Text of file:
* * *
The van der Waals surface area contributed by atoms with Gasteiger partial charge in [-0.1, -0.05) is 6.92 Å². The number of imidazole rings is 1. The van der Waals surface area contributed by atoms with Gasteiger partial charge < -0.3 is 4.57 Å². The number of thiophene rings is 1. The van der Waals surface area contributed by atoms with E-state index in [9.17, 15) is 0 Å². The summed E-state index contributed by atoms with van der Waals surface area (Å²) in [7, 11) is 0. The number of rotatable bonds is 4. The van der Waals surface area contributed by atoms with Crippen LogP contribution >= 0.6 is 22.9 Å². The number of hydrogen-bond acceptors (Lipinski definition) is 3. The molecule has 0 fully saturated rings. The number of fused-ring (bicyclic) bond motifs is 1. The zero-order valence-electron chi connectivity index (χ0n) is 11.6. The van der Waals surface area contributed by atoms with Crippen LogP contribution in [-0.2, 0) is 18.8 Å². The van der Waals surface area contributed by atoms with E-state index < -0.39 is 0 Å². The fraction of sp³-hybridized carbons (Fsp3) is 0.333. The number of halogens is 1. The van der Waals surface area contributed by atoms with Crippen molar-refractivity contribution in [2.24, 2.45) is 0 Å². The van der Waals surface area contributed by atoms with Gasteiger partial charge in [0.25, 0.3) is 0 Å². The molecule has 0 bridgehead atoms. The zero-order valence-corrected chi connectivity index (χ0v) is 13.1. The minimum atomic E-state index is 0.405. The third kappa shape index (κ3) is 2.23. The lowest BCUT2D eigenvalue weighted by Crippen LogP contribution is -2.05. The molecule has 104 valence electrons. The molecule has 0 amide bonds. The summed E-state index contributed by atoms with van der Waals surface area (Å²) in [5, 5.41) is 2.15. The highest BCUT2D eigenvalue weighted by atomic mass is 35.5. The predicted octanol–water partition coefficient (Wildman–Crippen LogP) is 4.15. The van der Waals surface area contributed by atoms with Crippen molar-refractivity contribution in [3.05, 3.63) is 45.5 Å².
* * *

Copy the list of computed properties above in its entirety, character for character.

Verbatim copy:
The van der Waals surface area contributed by atoms with Gasteiger partial charge in [-0.1, -0.05) is 6.92 Å². The number of imidazole rings is 1. The van der Waals surface area contributed by atoms with Gasteiger partial charge < -0.3 is 4.57 Å². The number of thiophene rings is 1. The van der Waals surface area contributed by atoms with E-state index in [9.17, 15) is 0 Å². The summed E-state index contributed by atoms with van der Waals surface area (Å²) in [7, 11) is 0. The number of rotatable bonds is 4. The van der Waals surface area contributed by atoms with Crippen LogP contribution >= 0.6 is 22.9 Å². The number of hydrogen-bond acceptors (Lipinski definition) is 3. The molecule has 0 fully saturated rings. The number of fused-ring (bicyclic) bond motifs is 1. The zero-order valence-electron chi connectivity index (χ0n) is 11.6. The van der Waals surface area contributed by atoms with Crippen LogP contribution in [-0.2, 0) is 18.8 Å². The van der Waals surface area contributed by atoms with E-state index < -0.39 is 0 Å². The fraction of sp³-hybridized carbons (Fsp3) is 0.333. The number of halogens is 1. The van der Waals surface area contributed by atoms with Crippen molar-refractivity contribution in [2.24, 2.45) is 0 Å². The van der Waals surface area contributed by atoms with Gasteiger partial charge in [0.25, 0.3) is 0 Å². The molecule has 0 bridgehead atoms. The zero-order valence-corrected chi connectivity index (χ0v) is 13.1. The minimum atomic E-state index is 0.405. The third kappa shape index (κ3) is 2.23. The lowest BCUT2D eigenvalue weighted by Crippen LogP contribution is -2.05. The molecule has 104 valence electrons. The molecule has 0 amide bonds. The summed E-state index contributed by atoms with van der Waals surface area (Å²) in [5, 5.41) is 2.15. The highest BCUT2D eigenvalue weighted by atomic mass is 35.5. The predicted octanol–water partition coefficient (Wildman–Crippen LogP) is 4.15. The van der Waals surface area contributed by atoms with Crippen molar-refractivity contribution in [3.05, 3.63) is 45.5 Å².